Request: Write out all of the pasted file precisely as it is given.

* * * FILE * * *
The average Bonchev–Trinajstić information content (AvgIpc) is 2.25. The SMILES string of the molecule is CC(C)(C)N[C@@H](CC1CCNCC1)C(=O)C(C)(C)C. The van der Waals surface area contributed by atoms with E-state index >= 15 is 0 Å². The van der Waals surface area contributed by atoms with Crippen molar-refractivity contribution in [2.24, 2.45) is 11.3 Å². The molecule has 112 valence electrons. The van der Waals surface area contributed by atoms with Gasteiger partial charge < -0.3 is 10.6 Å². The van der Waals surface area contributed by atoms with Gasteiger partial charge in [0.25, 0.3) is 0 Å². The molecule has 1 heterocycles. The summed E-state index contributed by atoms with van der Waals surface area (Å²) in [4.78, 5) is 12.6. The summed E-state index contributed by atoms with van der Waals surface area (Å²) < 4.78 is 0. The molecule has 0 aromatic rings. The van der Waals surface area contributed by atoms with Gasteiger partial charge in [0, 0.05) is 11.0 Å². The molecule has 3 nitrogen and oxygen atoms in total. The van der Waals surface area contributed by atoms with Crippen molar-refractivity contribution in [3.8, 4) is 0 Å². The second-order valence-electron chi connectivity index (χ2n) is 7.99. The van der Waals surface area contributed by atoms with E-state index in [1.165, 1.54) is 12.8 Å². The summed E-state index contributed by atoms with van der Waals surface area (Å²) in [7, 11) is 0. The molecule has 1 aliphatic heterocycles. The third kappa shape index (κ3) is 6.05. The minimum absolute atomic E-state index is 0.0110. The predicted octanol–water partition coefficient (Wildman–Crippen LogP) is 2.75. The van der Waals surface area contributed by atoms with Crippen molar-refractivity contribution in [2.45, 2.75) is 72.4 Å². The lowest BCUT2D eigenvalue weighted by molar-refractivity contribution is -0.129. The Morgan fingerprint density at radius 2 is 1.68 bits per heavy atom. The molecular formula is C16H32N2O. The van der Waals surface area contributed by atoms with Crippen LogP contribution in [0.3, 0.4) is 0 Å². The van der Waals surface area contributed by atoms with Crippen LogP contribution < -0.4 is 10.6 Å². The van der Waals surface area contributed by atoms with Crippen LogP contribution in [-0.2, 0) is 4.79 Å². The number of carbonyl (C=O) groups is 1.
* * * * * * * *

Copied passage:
The average Bonchev–Trinajstić information content (AvgIpc) is 2.25. The SMILES string of the molecule is CC(C)(C)N[C@@H](CC1CCNCC1)C(=O)C(C)(C)C. The van der Waals surface area contributed by atoms with E-state index >= 15 is 0 Å². The van der Waals surface area contributed by atoms with Crippen molar-refractivity contribution in [2.24, 2.45) is 11.3 Å². The molecule has 112 valence electrons. The van der Waals surface area contributed by atoms with Gasteiger partial charge < -0.3 is 10.6 Å². The van der Waals surface area contributed by atoms with Gasteiger partial charge in [0.25, 0.3) is 0 Å². The molecule has 1 heterocycles. The summed E-state index contributed by atoms with van der Waals surface area (Å²) in [4.78, 5) is 12.6. The summed E-state index contributed by atoms with van der Waals surface area (Å²) < 4.78 is 0. The molecule has 0 aromatic rings. The van der Waals surface area contributed by atoms with Gasteiger partial charge in [0, 0.05) is 11.0 Å². The molecule has 3 nitrogen and oxygen atoms in total. The van der Waals surface area contributed by atoms with Crippen molar-refractivity contribution in [3.8, 4) is 0 Å². The second-order valence-electron chi connectivity index (χ2n) is 7.99. The van der Waals surface area contributed by atoms with E-state index in [1.165, 1.54) is 12.8 Å². The summed E-state index contributed by atoms with van der Waals surface area (Å²) in [7, 11) is 0. The molecule has 1 aliphatic heterocycles. The third kappa shape index (κ3) is 6.05. The minimum absolute atomic E-state index is 0.0110. The predicted octanol–water partition coefficient (Wildman–Crippen LogP) is 2.75. The van der Waals surface area contributed by atoms with Crippen molar-refractivity contribution in [2.45, 2.75) is 72.4 Å². The lowest BCUT2D eigenvalue weighted by molar-refractivity contribution is -0.129. The Morgan fingerprint density at radius 2 is 1.68 bits per heavy atom. The molecular formula is C16H32N2O. The van der Waals surface area contributed by atoms with Crippen LogP contribution in [0.3, 0.4) is 0 Å². The van der Waals surface area contributed by atoms with Crippen LogP contribution < -0.4 is 10.6 Å². The van der Waals surface area contributed by atoms with Crippen LogP contribution in [-0.2, 0) is 4.79 Å². The number of carbonyl (C=O) groups is 1.